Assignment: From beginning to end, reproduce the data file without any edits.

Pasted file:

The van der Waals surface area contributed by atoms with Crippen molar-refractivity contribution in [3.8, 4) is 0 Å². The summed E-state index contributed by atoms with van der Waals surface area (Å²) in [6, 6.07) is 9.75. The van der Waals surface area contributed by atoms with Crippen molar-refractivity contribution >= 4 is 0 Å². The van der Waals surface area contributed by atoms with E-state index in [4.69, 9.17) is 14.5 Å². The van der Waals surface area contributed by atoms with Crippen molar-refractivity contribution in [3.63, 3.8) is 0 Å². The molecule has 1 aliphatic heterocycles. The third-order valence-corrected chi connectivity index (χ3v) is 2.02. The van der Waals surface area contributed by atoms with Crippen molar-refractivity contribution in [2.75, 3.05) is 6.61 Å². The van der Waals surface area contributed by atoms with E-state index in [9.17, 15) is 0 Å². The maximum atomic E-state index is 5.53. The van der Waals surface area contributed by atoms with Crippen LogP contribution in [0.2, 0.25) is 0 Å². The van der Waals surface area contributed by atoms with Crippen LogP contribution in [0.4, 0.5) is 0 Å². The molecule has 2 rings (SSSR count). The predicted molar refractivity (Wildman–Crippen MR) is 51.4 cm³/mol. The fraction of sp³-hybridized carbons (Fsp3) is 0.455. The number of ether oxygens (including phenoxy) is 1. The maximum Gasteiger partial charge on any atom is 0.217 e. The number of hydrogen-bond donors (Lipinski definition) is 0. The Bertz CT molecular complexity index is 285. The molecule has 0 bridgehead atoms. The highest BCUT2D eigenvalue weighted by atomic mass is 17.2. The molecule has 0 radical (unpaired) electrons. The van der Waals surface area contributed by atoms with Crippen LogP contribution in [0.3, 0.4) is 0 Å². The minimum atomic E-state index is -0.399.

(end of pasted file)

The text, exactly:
The van der Waals surface area contributed by atoms with Crippen molar-refractivity contribution in [3.8, 4) is 0 Å². The summed E-state index contributed by atoms with van der Waals surface area (Å²) in [6, 6.07) is 9.75. The van der Waals surface area contributed by atoms with Crippen molar-refractivity contribution >= 4 is 0 Å². The van der Waals surface area contributed by atoms with E-state index in [4.69, 9.17) is 14.5 Å². The van der Waals surface area contributed by atoms with Crippen molar-refractivity contribution in [3.63, 3.8) is 0 Å². The molecule has 1 aliphatic heterocycles. The third-order valence-corrected chi connectivity index (χ3v) is 2.02. The van der Waals surface area contributed by atoms with Crippen molar-refractivity contribution in [2.75, 3.05) is 6.61 Å². The van der Waals surface area contributed by atoms with E-state index in [9.17, 15) is 0 Å². The maximum atomic E-state index is 5.53. The van der Waals surface area contributed by atoms with Crippen LogP contribution in [0.2, 0.25) is 0 Å². The van der Waals surface area contributed by atoms with Crippen LogP contribution in [0.4, 0.5) is 0 Å². The molecule has 2 rings (SSSR count). The predicted molar refractivity (Wildman–Crippen MR) is 51.4 cm³/mol. The fraction of sp³-hybridized carbons (Fsp3) is 0.455. The number of ether oxygens (including phenoxy) is 1. The maximum Gasteiger partial charge on any atom is 0.217 e. The number of hydrogen-bond donors (Lipinski definition) is 0. The Bertz CT molecular complexity index is 285. The molecule has 0 bridgehead atoms. The highest BCUT2D eigenvalue weighted by atomic mass is 17.2. The molecule has 0 radical (unpaired) electrons. The van der Waals surface area contributed by atoms with Crippen LogP contribution in [0.3, 0.4) is 0 Å². The minimum atomic E-state index is -0.399.